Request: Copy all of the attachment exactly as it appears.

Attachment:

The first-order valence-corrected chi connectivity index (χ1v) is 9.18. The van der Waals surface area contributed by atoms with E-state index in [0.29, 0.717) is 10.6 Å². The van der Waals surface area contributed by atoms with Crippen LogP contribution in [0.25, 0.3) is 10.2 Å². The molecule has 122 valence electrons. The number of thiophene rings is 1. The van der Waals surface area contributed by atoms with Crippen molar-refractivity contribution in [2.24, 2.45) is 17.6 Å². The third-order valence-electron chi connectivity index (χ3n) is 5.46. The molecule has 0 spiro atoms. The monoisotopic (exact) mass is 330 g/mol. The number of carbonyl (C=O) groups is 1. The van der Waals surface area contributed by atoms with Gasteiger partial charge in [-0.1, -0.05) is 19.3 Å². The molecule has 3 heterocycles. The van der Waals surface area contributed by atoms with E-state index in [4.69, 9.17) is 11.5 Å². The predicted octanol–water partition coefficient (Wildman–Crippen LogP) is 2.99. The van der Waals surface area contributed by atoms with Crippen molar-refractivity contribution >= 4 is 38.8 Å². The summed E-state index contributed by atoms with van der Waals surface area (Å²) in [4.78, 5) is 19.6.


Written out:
The first-order valence-corrected chi connectivity index (χ1v) is 9.18. The van der Waals surface area contributed by atoms with E-state index in [0.29, 0.717) is 10.6 Å². The van der Waals surface area contributed by atoms with Crippen LogP contribution in [0.25, 0.3) is 10.2 Å². The molecule has 122 valence electrons. The number of thiophene rings is 1. The van der Waals surface area contributed by atoms with Crippen molar-refractivity contribution in [2.24, 2.45) is 17.6 Å². The third-order valence-electron chi connectivity index (χ3n) is 5.46. The molecule has 0 spiro atoms. The monoisotopic (exact) mass is 330 g/mol. The number of carbonyl (C=O) groups is 1. The van der Waals surface area contributed by atoms with Gasteiger partial charge in [-0.1, -0.05) is 19.3 Å². The molecule has 3 heterocycles. The van der Waals surface area contributed by atoms with E-state index in [4.69, 9.17) is 11.5 Å². The predicted octanol–water partition coefficient (Wildman–Crippen LogP) is 2.99. The van der Waals surface area contributed by atoms with Crippen molar-refractivity contribution >= 4 is 38.8 Å². The summed E-state index contributed by atoms with van der Waals surface area (Å²) in [4.78, 5) is 19.6.